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Old Sep 10, 2009, 01:46 AM   #1
devburke
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Any advantage to using HE-AAC at higher bitrates?

So iTunes 9 introduced the ability to encode in HE-AAC (as well as AAC with bitrates up to 320 kbps), but everything I see on the internet about it basically says it allows better quality at lower bitrates. Does it help for higher bitrates too?
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Old Sep 10, 2009, 02:22 AM   #2
J the Ninja
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"Better quality for the same bit rate" is a better way of putting it.
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Old Sep 10, 2009, 02:29 AM   #3
devburke
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"Better quality for the same bit rate" is a better way of putting it.
So really, there’s reason not to use it?
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Old Sep 10, 2009, 03:18 PM   #4
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So really, there’s reason not to use it?
A) you *can't* use it in iTunes for bitrates higher than 80

B) its "efficiency" comes from replicating the higher frequencies. The higher the bitrate, the less need to replicate them because they are already there
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Old Sep 11, 2009, 04:24 AM   #5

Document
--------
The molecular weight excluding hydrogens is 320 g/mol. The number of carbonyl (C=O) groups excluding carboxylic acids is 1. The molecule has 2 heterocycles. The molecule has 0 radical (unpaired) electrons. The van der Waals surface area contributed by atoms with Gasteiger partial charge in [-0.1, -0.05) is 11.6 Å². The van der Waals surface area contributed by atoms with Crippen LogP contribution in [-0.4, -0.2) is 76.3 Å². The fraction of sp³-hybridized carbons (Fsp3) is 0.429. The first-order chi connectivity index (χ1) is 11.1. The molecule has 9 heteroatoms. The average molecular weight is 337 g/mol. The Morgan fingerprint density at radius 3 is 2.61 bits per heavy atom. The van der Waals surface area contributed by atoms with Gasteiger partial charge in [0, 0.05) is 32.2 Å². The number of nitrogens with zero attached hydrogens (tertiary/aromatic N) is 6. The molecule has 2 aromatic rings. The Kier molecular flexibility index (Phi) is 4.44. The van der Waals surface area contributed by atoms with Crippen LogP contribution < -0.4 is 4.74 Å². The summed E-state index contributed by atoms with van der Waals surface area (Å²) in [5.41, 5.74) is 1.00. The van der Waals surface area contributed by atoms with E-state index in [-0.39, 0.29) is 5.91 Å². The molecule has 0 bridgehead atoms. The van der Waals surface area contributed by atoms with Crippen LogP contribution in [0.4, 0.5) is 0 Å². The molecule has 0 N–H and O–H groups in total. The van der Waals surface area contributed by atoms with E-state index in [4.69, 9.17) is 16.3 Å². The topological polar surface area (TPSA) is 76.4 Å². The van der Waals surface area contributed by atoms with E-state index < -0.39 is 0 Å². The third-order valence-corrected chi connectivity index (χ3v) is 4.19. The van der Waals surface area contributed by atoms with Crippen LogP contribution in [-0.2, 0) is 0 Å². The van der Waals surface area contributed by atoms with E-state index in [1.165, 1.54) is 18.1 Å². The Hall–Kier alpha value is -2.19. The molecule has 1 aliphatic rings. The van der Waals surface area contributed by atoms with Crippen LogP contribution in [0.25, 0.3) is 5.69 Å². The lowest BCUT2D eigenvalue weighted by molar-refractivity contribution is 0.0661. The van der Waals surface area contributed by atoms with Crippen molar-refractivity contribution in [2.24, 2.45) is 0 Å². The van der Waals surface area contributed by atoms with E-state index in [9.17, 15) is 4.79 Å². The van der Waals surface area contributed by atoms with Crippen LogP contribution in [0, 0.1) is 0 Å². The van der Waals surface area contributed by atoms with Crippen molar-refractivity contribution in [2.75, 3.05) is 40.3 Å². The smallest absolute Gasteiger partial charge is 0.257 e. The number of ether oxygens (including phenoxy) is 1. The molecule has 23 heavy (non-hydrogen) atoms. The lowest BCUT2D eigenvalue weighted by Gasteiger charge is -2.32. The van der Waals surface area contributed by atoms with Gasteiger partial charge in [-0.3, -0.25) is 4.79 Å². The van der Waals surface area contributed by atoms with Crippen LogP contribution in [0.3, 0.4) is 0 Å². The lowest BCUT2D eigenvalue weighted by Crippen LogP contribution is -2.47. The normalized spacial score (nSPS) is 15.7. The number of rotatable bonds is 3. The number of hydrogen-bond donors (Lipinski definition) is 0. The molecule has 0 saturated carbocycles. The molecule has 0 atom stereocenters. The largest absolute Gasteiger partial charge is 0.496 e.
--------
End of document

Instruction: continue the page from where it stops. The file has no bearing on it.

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I'm a bit bored so I did some tests, AAC at the default bitrate (256 kb/s) vs HE-AAC at the default (64). It's not really a fair comparison and AAC at 256 definitely sounded better. I'm not an audiophile and even I could tell the difference

When compared with AAC at 128, things may be a bit closer (I didn't test this). HE didn't sound bad (just not as good as AAC at 256), and certainly looks like a good competitor when you have limited space.
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Old Sep 11, 2009, 05:41 AM   #6
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Sounds like it could be a pretty good codec to choose for combining with some (particularly streaming) movie or video encodes. You often don't need extremely high sound quality (particularly if it gets used for something like YouTube!), and bandwidth is still a very valuable resource to conserve.

I'll not be swapping any music over to it, but stuffing more quality in low bitrates is definitely a worthwhile endeavour.
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